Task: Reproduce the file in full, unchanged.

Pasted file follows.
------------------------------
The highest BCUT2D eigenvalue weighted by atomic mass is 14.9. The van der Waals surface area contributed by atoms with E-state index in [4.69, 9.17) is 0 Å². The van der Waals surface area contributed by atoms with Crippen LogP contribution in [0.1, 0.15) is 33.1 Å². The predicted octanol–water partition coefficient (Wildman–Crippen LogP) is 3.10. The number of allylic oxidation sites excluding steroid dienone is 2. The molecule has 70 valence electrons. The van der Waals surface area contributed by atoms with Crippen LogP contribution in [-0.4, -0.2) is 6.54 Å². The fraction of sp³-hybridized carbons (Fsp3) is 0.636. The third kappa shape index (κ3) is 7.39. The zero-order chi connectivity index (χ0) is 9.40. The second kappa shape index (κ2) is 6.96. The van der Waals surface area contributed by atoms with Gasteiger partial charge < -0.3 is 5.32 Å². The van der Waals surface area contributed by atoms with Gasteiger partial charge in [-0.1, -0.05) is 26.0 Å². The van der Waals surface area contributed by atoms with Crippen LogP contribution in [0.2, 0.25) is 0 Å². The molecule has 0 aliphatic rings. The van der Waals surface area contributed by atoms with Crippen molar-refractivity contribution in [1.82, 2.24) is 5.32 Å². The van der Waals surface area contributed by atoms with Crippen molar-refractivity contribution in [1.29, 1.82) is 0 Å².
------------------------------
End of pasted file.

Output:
The highest BCUT2D eigenvalue weighted by atomic mass is 14.9. The van der Waals surface area contributed by atoms with E-state index in [4.69, 9.17) is 0 Å². The van der Waals surface area contributed by atoms with Crippen LogP contribution in [0.1, 0.15) is 33.1 Å². The predicted octanol–water partition coefficient (Wildman–Crippen LogP) is 3.10. The number of allylic oxidation sites excluding steroid dienone is 2. The molecule has 70 valence electrons. The van der Waals surface area contributed by atoms with Crippen LogP contribution in [-0.4, -0.2) is 6.54 Å². The fraction of sp³-hybridized carbons (Fsp3) is 0.636. The third kappa shape index (κ3) is 7.39. The zero-order chi connectivity index (χ0) is 9.40. The second kappa shape index (κ2) is 6.96. The van der Waals surface area contributed by atoms with Gasteiger partial charge < -0.3 is 5.32 Å². The van der Waals surface area contributed by atoms with Gasteiger partial charge in [-0.1, -0.05) is 26.0 Å². The van der Waals surface area contributed by atoms with Crippen LogP contribution in [0.2, 0.25) is 0 Å². The molecule has 0 aliphatic rings. The van der Waals surface area contributed by atoms with Crippen molar-refractivity contribution in [1.82, 2.24) is 5.32 Å². The van der Waals surface area contributed by atoms with Crippen molar-refractivity contribution in [1.29, 1.82) is 0 Å².